Although we've seen marked improvements in practice collections over the past 20 years, this is largely the result of patients becoming much more comfortable using various payment options that are available to them including credit cards and patient financing programs, such as CareCredit. Nonetheless, skyrocketing accounts receivables are leaving many practices poised to take a serious financial spill.

The majority of those responsible for ensuring the fiscal health of the practice are very feeling in their temperament type. In other words, they are those warm, fuzzy individuals who really want to be liked by everyone. There is nothing wrong with this temperament type; in fact, they tend to be very good with patients. However, asking for payment or handling a patient who balks at the office financial policies can be extremely challenging - if not impossible - for these employees. Without proper training in effective collections, the employee just agrees to whatever terms the patient offers. "How about $10 a month?" says Mrs. Smith whose about to start a $1200 treatment plan. "Uh, sure. No problem," says no-collection-training Carol.

In other cases, financial policies are simply non-existent because the doctor fears that patients will be offended by payment requirements . In still others, the doctor performs treatment without any regard for whether the patient can pay, leaving the collection "problem" for the front desk to handle.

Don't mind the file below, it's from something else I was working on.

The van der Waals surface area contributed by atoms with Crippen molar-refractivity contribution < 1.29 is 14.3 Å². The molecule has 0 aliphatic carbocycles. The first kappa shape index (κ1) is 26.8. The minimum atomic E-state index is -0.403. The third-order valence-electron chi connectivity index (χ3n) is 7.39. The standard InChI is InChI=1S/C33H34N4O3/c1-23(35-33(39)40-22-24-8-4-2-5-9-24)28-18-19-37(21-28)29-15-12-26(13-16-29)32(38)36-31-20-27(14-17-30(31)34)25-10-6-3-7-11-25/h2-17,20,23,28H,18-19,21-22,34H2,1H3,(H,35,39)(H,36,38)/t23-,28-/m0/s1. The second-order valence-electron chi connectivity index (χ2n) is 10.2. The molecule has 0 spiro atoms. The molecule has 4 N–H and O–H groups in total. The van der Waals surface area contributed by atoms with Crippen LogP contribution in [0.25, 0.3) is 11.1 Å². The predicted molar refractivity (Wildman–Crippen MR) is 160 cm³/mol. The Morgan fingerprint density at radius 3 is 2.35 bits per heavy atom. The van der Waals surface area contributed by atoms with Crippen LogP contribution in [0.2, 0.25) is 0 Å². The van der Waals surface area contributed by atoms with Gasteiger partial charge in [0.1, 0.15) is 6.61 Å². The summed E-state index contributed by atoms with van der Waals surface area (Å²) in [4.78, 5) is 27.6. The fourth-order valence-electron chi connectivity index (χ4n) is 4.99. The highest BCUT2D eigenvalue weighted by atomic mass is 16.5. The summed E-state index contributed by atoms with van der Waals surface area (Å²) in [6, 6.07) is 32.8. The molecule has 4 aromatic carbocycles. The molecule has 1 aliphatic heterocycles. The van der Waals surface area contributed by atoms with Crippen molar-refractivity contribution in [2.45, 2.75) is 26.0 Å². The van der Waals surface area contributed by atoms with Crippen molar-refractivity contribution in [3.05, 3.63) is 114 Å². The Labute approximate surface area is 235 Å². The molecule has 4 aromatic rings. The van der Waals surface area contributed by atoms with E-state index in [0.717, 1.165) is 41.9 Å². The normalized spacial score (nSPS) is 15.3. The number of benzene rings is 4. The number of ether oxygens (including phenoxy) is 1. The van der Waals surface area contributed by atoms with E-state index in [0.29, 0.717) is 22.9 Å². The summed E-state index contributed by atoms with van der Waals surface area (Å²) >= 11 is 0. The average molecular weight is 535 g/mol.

Stop allowing your financial health to dangle without a safety net. Start with a basic collection expectation. For example, your accounts receivables should be no more than one month of what the practice produces. In other words, if production is $80,000 per month, there should be no more than $80,000 owed to the practice. You should also see a 98% collection ratio every month - that's 98 cents on every dollar. In some situations, the collection ratio needs to be higher, particularly in offices whose percentage of accounts receivable over 90 days past due is more than 12% of total accounts receivable .